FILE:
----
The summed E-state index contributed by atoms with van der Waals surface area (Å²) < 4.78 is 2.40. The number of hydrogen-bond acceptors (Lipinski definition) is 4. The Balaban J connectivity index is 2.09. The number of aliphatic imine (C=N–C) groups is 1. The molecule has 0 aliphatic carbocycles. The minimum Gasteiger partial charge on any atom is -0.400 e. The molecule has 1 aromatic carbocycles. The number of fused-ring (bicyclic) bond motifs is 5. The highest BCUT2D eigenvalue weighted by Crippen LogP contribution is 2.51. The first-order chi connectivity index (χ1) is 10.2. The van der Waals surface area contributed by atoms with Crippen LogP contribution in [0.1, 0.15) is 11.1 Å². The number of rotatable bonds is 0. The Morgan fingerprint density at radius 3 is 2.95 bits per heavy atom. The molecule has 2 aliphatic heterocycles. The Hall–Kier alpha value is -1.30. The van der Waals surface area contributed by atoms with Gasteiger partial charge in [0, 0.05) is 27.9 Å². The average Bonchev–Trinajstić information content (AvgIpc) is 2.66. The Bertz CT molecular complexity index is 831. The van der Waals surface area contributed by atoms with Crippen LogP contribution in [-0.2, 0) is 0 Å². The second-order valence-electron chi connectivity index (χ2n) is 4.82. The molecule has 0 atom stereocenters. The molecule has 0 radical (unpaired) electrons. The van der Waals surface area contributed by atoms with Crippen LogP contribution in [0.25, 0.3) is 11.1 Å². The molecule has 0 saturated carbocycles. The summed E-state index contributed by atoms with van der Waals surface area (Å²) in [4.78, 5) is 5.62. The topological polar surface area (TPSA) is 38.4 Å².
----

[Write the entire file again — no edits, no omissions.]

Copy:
The summed E-state index contributed by atoms with van der Waals surface area (Å²) < 4.78 is 2.40. The number of hydrogen-bond acceptors (Lipinski definition) is 4. The Balaban J connectivity index is 2.09. The number of aliphatic imine (C=N–C) groups is 1. The molecule has 0 aliphatic carbocycles. The minimum Gasteiger partial charge on any atom is -0.400 e. The molecule has 1 aromatic carbocycles. The number of fused-ring (bicyclic) bond motifs is 5. The highest BCUT2D eigenvalue weighted by Crippen LogP contribution is 2.51. The first-order chi connectivity index (χ1) is 10.2. The van der Waals surface area contributed by atoms with Crippen LogP contribution in [0.1, 0.15) is 11.1 Å². The number of rotatable bonds is 0. The Morgan fingerprint density at radius 3 is 2.95 bits per heavy atom. The molecule has 2 aliphatic heterocycles. The Hall–Kier alpha value is -1.30. The van der Waals surface area contributed by atoms with Gasteiger partial charge in [0, 0.05) is 27.9 Å². The average Bonchev–Trinajstić information content (AvgIpc) is 2.66. The Bertz CT molecular complexity index is 831. The van der Waals surface area contributed by atoms with Crippen LogP contribution in [-0.2, 0) is 0 Å². The second-order valence-electron chi connectivity index (χ2n) is 4.82. The molecule has 0 atom stereocenters. The molecule has 0 radical (unpaired) electrons. The van der Waals surface area contributed by atoms with Crippen LogP contribution in [0.25, 0.3) is 11.1 Å². The molecule has 0 saturated carbocycles. The summed E-state index contributed by atoms with van der Waals surface area (Å²) in [4.78, 5) is 5.62. The topological polar surface area (TPSA) is 38.4 Å².